How We Decide

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Overview

The first book to use the unexpected discoveries of neuroscience to help us make the best decisions

Since Plato, philosophers have described the decision-making process as either rational or emotional: we carefully deliberate, or we “blink” and go with our gut. But as scientists break open the mind’s black box with the latest tools of neuroscience, they’re discovering that this is not how the mind works. Our best decisions are a finely tuned blend of both feeling and reason—and the precise mix depends on the situation. When buying a house, for example, it’s best to let our unconscious mull over the many variables. But when we’re picking a stock, intuition often leads us astray. The trick is to determine when to use the different parts of the brain, and to do this, we need to think harder (and smarter) about how we think.

Jonah Lehrer arms us with the tools we need, drawing on cutting-edge research as well as the real-world experiences of a wide range of “deciders”—from airplane pilots and hedge fund investors to serial killers and poker players.

Lehrer shows how people are taking advantage of the new science to make better television shows, win more football games, and improve military intelligence. His goal is to answer two questions that are of interest to just about anyone, from CEOs to firefighters: How does the human mind make decisions? And how can we make those decisions better?

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Editorial Reviews

From Barnes & Noble
A Selection of Barnes & Noble Recommends
A talented journalist taps the latest research in neuroscience and behavioral economics to explain what we now know about human decision making.

Each of us makes thousands of decisions a day; so many, in fact, that we make most of them without much forethought or rational reflection. But, as Jonah Lehrer proves in this persuasive book, making "rational decisions" about even the most consequential matters isn't always the wisest strategy. Drawing on cutting-edge studies, he describes how our minds evaluate incoming data and why the optimal mix of feeling and reason depends on the problem at hand. Packed with surprises, How We Decide brims with counterintuitive advice: New Yorker contributor Lehrer argues, for instance, that it's best to emotionally "feel out" major purchases, such as buying a house, before making the jump. Stimulating reading for fans of Malcolm Gladwell.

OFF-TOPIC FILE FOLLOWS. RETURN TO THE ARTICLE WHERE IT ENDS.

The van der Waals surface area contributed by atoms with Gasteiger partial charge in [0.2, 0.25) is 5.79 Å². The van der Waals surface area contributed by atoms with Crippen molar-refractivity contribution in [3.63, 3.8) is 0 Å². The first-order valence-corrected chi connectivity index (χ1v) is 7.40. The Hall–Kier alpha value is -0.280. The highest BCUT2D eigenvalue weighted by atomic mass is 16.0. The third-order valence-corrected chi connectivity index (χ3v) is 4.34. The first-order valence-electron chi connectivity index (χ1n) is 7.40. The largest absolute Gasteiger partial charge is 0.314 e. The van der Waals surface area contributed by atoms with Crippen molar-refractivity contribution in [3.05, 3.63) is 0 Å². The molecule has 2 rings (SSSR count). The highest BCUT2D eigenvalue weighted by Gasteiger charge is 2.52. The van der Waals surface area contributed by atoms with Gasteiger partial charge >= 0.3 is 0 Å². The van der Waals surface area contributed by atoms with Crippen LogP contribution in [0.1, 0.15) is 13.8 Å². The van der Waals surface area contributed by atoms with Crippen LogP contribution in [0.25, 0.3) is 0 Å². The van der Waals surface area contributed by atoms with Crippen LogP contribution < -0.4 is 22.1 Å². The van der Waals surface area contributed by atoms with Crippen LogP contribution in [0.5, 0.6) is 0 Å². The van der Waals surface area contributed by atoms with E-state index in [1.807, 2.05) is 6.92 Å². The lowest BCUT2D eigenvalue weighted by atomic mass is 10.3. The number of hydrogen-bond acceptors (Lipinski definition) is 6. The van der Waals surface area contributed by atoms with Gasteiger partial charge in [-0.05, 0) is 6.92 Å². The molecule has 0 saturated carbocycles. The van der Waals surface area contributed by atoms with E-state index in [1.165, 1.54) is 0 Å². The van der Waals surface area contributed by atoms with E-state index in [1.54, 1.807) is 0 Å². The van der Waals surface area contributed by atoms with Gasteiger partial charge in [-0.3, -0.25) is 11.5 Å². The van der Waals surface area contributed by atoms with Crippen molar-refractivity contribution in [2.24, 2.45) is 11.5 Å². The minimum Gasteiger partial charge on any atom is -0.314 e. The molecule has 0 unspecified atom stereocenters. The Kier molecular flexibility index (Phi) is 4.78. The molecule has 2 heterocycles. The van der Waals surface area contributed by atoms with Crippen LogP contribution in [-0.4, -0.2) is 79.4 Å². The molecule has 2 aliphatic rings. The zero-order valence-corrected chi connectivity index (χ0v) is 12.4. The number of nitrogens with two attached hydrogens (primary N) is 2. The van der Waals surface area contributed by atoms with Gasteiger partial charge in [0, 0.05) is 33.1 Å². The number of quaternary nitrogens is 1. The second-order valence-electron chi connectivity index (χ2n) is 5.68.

Steven Johnson
Explaining decision-making on the scale of neurons makes for a challenging task, but Lehrer handles it with confidence and grace. As an introduction to the cognitive struggle between the brain's "executive" rational centers and its more intuitive regions, How We Decide succeeds with great panache, though readers of other popular books on this subject (Antonio Damasio's Descartes' Error and Daniel Goleman's Emotional Intelligence, for example) will be familiar with a number of the classic experiments Lehrer describes.
—The New York Times
Peter D. Kramer
…[Lehrer's] expert at both storytelling and hard science. is always fascinating
—The Washington Post
Publishers Weekly

What is going on in the brain of a pilot deciding how to handle an emergency or a man trying to escape a wildfire? Does reason or emotion rule our decision making? Seed magazine editor-at-large Lehrer (Proust Was a Neuroscientist) brings recent research in neurobiology to life as he shows that the view, dating back to Plato, of the decision-making brain as a charioteer (reason) trying to control wild horses (emotions) comes up short. As Lehrer describes in fluid prose, the brain's reasoning centers are easily fooled, often making judgments based on nonrational factors like presentation (a sales pitch or packaging). And Lehrer cites a study of investors given varying amounts of financial data to show that our inner charioteer also can be confused by too much information. Even more surprisingly, research shows that "gut instinct" often does make better decisions than long, drawn-out reasoning, and people with impaired emotional responses have trouble coping with the decisions required in everyday life. Lehrer is a delight to read, and this is a fascinating book (some of which appeared recently, in a slightly different form, in the New Yorker) that will help everyone better understand themselves and their decision making. (Feb. 9)